Lady Gaga made news in Silicon Valley last week by visiting Google and Twitter’s headquarters. Now she’s donating $1.5 million to Japan earthquake relief via Zynga’s funding campaign in its various social games. Part of that money is also separately going to the American Red Cross.
In doing so, the pop star is further identifying her brand with hot tech companies — this time, the uber-popular social game maker, Zynga.
This is a laudable act of charity, for sure. It also seems like a smart move by both parties involved to join together and raise each others’ profiles. Lady Gaga is identifying herself as a modern artist who is involved with the coolest new technologies from some of Silicon Valley’s brightest companies. And San Francisco-based Zynga is raising its own profile as a company that cares more about the wider community.
I’m not saying this is purely a marketing event, but there are definite marketing benefits that result from these different superstars being associated with each other. Lady Gaga has donated the money through sales of her Japan Prayer Bracelets to Zynga’s fundraising initiative with Save the Children and the American Red Cross. Zynga has already raised $1.5 million through donations through its social games for Save the Children’s Japan Earthquake Tsunami. All told, more than $3 million has been raised through Zynga’s non-Gaga efforts.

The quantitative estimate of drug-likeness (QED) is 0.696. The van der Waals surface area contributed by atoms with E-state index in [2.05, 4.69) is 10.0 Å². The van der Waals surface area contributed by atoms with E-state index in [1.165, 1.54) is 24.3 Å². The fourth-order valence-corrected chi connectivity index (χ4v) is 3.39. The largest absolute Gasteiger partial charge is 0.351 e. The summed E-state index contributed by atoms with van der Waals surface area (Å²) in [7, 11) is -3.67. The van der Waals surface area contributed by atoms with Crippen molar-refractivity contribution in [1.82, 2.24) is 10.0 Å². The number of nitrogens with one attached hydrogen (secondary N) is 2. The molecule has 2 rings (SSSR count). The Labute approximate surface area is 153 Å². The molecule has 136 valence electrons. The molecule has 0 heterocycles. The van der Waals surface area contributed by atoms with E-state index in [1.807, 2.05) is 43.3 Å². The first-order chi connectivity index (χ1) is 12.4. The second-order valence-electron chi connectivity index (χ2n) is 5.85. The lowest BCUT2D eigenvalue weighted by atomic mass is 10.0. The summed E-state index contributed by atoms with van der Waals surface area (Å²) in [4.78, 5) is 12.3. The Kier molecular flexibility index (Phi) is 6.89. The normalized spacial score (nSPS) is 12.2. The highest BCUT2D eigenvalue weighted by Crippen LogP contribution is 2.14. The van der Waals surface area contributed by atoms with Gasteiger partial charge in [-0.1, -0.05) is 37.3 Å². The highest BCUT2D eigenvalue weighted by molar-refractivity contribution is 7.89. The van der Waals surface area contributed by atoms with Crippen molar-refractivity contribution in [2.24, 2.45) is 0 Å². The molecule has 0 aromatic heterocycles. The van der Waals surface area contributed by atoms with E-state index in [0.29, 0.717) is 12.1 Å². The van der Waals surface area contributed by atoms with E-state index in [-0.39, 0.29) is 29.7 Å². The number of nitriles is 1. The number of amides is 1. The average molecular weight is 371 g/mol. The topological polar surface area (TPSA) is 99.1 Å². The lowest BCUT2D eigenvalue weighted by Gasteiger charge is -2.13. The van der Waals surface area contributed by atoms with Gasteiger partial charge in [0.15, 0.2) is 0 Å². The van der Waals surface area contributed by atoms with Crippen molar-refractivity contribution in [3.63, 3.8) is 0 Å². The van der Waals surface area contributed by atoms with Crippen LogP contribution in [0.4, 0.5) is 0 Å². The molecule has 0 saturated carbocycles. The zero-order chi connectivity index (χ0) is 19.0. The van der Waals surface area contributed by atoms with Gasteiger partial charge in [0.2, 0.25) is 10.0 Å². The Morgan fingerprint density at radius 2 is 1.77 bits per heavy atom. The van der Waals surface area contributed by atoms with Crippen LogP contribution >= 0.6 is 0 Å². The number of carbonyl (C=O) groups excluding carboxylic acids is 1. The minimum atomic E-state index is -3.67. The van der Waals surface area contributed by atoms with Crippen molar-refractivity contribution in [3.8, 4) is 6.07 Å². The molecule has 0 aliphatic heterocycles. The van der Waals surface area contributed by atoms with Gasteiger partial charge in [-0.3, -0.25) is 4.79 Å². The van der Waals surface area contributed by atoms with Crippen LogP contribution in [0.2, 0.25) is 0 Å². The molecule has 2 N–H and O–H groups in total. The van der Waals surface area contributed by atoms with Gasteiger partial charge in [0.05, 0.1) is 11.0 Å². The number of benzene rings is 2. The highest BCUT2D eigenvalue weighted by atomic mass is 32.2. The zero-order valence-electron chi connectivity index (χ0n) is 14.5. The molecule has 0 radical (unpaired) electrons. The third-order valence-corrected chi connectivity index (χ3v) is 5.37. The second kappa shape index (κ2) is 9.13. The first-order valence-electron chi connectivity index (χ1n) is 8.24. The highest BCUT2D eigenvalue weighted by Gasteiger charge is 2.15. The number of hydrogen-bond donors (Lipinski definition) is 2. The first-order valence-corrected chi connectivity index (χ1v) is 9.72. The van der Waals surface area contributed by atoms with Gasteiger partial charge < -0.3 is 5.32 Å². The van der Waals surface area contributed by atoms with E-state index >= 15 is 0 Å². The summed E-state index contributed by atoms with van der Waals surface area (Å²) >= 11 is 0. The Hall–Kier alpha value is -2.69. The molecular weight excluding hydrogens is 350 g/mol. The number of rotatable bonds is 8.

“I’m inspired that my little monsters [fans] banded together to help those affected by the terrible tragedy,” said Lady Gaga. “What Zynga’s players have done for the cause is equally inspiring, and I’m thrilled to partner with them to raise money that will go to Save the Children and the American Red Cross.”
In Zynga games, players can take actions to directly donate to causes. In FarmVille, for instance, you can buy special seeds to plant that cost money in the form of Facebook Credits. More than 250 million players have been exposed to the charitable campaign, which donates 100 percent of proceeds to the Japan cause. To date, Zynga has raised more than $10 million for charitable causes since it started its Zynga.org program in October, 2009. That shows the power of social media.
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